My husband and I have never lived together (we live in apartments next door to each other). Nonetheless, he cleans my apartment (and does the dishes) at my place more than I do. I’m a massive slob.

    • We have like 80 square feet of wood floor in our house, and it doesn’t get a lot of foot traffic (mostly my office), so we use some sort of oil on it with a really soft mop cloth. I’m not sure how effective that would be for heavy traffic or larger floors! But I like the smell!

      When I roomed with people who were cleaner than me I didn’t particularly enjoy it either I have to say. I spent so much time feeling guilty! Sounds like you have a great arrangement though.

  5. I’ve bought mason jars in Hema before, but nowadays we consume so much apple compôte that we have lots of big jars lying around (which would be taken out for recycling more often if we were more organised about cleaning …)

    I find keeping the kitchen clean an endless challenge with a small person in the house. My tip for keeping on top of it is to make sure that every meal involves at least one thing that they can eat with their fingers without making too much mess (things which take a long time to chew, like bread, are ideal) so that you can whizz around wiping things and doing dishes while they finish eating. And always have a floor cloth handy!

    • Hmm I should take another look in Hema some time for pretty containers. Littlest isn’t really feeding himself though we may start giving him biscotte since he seems to like it. So he isn’t yet making too many food messes. We do have his toys all over the floor though, but for now I prefer that—there’s always something interesting and safe for him nearby to play with.

  6. I’m always meaning to get a cleaner, but haven’t got around to the logistics of finding someone. I’ve been doing a lot of deep cleaning to try and get ready before the wedding (my parents will be staying in the apartment) and it is definitely satisfying to see a nice clean house (things like inside cupboards and fridge that get neglected). In other ways it’s frustrating to see how quickly it gets dirty again though! The cat is the bane of our lives in that respect, although obviously he makes up for it in other ways 🙂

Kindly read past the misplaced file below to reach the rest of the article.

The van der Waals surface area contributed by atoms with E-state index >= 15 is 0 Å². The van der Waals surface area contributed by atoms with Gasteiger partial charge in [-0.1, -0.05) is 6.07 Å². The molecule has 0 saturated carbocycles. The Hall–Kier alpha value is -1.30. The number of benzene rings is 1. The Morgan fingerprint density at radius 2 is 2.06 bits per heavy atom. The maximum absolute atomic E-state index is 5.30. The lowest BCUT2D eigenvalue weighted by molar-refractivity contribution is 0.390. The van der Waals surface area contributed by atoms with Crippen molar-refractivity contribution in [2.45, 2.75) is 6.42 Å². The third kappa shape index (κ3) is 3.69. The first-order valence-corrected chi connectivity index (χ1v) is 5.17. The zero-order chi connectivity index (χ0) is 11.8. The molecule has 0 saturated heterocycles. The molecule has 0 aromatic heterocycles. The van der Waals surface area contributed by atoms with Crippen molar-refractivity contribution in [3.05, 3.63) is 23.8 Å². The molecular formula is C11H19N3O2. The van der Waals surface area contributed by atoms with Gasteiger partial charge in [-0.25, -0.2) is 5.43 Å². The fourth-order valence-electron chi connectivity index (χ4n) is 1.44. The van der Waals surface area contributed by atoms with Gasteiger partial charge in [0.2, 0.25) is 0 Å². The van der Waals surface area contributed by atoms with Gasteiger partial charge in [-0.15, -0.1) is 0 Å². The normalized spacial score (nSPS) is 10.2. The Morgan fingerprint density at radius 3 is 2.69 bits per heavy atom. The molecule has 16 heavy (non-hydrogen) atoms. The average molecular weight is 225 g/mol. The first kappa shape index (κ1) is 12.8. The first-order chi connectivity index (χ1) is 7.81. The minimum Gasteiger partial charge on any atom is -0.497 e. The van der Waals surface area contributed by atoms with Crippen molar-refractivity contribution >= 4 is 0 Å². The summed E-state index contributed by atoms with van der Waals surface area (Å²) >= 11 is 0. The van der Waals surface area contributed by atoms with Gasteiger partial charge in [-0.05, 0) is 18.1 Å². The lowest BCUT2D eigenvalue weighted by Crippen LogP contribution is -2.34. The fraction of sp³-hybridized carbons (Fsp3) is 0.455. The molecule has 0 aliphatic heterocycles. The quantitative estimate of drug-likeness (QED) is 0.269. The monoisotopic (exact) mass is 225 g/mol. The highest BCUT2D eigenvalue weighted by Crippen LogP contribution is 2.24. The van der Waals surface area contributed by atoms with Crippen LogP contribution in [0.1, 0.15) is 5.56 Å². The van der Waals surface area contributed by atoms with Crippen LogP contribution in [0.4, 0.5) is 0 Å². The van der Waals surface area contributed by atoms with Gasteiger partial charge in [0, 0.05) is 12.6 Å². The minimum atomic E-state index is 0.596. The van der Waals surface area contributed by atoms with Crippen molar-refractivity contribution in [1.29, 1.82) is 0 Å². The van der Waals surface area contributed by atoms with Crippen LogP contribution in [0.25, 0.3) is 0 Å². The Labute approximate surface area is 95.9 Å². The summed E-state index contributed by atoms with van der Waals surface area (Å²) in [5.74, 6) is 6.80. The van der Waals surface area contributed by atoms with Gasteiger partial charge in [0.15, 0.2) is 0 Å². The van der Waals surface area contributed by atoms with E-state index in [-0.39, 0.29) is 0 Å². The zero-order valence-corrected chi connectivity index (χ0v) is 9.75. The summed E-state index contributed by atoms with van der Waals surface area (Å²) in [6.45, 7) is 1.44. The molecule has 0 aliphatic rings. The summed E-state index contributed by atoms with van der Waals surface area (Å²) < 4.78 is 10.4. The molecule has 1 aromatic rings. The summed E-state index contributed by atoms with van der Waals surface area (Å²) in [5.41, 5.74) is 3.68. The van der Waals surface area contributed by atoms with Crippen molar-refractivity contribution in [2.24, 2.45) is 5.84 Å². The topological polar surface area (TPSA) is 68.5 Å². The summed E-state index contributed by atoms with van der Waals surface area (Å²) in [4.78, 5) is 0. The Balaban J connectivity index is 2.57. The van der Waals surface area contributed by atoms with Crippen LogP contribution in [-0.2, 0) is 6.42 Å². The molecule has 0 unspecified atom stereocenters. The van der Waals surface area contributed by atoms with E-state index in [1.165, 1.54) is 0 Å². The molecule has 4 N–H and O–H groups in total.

• I guess I could look into pricing a cleaner—I’m just skeptical it could fit in the budget! It would make sure the deep cleaning stuff gets done (things like the shower drain, ew). If you had the budget, for cat hair, robot vaccuums seem like a fantastic fix (at least for floors).

  7. I think those ten tips are most likely unattainable every single day for people who have full-time jobs outside the home / don’t run a clean blog for a living 😉

    On vacation and the weekend, I am so good about keeping our apartment looking spotless, but come Monday it’s as though I’d never cleaned at all! I do feel guilty about it, especially because having a clean living space also gives me peace of mind. My husband has lower standards than I do as well, and for a while I tried putting lots of stuff off to see if he’d pick up the slack and nope!

    Have you seen those comics by Emma? She had

    • oops. She had a comic that became popular on social media (even in the States) about the mental load women take on (cleaning, housework, etc). It made me feel a little bit “better” or validated about my feelings toward housework/other things. https://emmaclit.com/

      • Yes I meant to say that too—not working at home makes some of it less doable. But then when you work at home it’s so easy to get distracted from work by housework. So not necessarily an advantage. When I worked at home all day Wednesday I used to have to forbid myself from cleaning.

        I’m with you on the peace of mind. I also enjoy looking at clean spaces. I don’t feel like our house is particularly bad but I feel like a few tools might make things a lot better.

        I remember when the “charge mentale” was making the rounds of Facebook and even the radio, because J actually heard about it on the radio and started talking to me about it on his own. So we have talked about it, but not in terms of cleaning, more in terms of household management tasks. Which is why I gave him the job of paying the nanny, except I ended up always having to remind him… so now he’s set an alarm. It’s all a work in progress.

        Anyway, thanks for sharing. I’m always curious how it works in other couples.

  8. Reb says:

    I’m more tolerant of clutter than my husband is. Since he’s gone back to work and I’ve taken a congé parental, I’ve gotten “stuck” with the cleaning, though. The only thing that works for me is to regularly do a little bit, and to recognize that a little goes a long way, even if it’s not as frequent as it ought to be. A lot of things turn out to take about 5 minutes or less. I try to make sure those get done.

    One of the things my husband does that helps is to express his expectations, and to mention them only one at a time. (“It would be great if you could vacuum today.” and then not mentioning the unfolded laundry until after the vacuuming has happened, even if that means biting his tongue for another 24 hours.)

    We’ve also started keeping a calendar on the fridge that we add to whenever we think of something, whether it’s an appointment or an event, a birthday, or a planned trip to the grocery store or to the gym. It makes planning less of a sit-down activity and MUCH less of a memory game.